The most recent Fannie Mae’s Lender Sentiment Survey
focuses on the complexities of lending to the condominium market. The company
stresses that this type of housing can play an important role in narrowing the supply gap for
affordable housing options as well as providing an attractive alternative for
homeowners seeking to downsize. However, since the great recession, there has
been a significant shortage of both new and existing units for sale.

Condos
represent 8 to10 percent of the mortgage market but tend to exist primarily and
thus play a larger role in many urban areas. They also present unique risks
given the financial responsibility owners share for the operation and maintenance
of the common areas and shared amenities. Lenders may also face increased time
and costs due to the complexity of underwriting condo project eligibility.

Fannie Mae
asked more than 200 senior mortgage executives about market trends and to help
identify opportunities to streamline or enhance policy and process requirements
and thus more effectively manage condo project risks. Most respondents, 86
percent, said they were currently originating single-family condo mortgages and
71 percent saying they expect their share of those loans as a percentage of
their loan volume to remain about the same. Approximately 40 percent reported
having dedicated condo project-approval teams.

When asked
about ways to improve underwriting to minimize risk, lenders names three risk factors
to which they felt secondary market investors should pay more attention. Sixty
percent mentioned homeowner association (HOA) financial stability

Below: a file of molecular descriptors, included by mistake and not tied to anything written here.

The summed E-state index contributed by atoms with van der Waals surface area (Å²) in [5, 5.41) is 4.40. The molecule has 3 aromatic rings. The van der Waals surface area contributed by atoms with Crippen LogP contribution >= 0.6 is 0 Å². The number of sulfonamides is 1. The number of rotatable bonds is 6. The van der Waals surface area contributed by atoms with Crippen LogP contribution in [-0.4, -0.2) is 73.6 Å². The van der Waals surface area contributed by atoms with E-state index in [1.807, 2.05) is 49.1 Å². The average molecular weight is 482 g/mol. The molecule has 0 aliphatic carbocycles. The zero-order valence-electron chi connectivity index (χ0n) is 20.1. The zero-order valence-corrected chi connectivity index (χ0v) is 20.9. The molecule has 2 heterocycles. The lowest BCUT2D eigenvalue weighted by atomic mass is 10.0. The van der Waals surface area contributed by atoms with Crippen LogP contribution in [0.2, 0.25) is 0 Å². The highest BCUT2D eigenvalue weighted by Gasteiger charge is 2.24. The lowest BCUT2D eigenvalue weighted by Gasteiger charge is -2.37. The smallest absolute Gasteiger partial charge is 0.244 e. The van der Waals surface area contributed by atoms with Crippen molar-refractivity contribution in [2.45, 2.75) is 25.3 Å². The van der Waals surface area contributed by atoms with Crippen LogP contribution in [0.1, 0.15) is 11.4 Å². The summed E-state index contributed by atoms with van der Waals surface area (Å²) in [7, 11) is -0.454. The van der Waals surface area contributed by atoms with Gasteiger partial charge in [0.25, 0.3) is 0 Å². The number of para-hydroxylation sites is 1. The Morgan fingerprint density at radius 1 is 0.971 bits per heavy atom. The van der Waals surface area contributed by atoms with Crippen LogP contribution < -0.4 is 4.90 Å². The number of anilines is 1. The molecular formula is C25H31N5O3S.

, 33 percent said
oversupply or overvaluation, and 31 percent said deferred maintenance. When
asked about risk factors they have become more concerned about over the last year,
financial instability was still first at 50 percent, followed by deferred
maintenance (33 percent), oversupply or overvaluation (28 percent), and
hotel/resort use or short-term rentals (24 percent).

Lenders also
noted that condo lending involves gathering data from multiple sources, further
complicating the process. They tend to rely on the sources they consider most
useful; HOA questionnaires, appraisals, and approval lists from the GSEs and
FHA.

Even with
the complications involved in condo lending, lenders said the greatest
opportunities for improving
that lending was in the overall loan origination
process, borrower income verifications, appraisals, and loss mitigation
workout
rather than condo review.

Since the
majority of lenders told Fannie Mae that they plan to maintain at least their
current percentage volume of condo lending, any improvements to information-gathering
and data evaluation should benefit both lenders and borrowers. The company says
this is especially critical for condo projects with characteristics that
lenders frequently associate with increased risk. Lenders reported that they
welcome change that improves the review process and further enhances the
evaluation of their risk position, as innovation continues to accelerate
enhancements for other prioritized loan origination and servicing processes.

By Jann Swanson , dated 2020-10-21 11:04:15

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Courtesy of Mortgage News Daily

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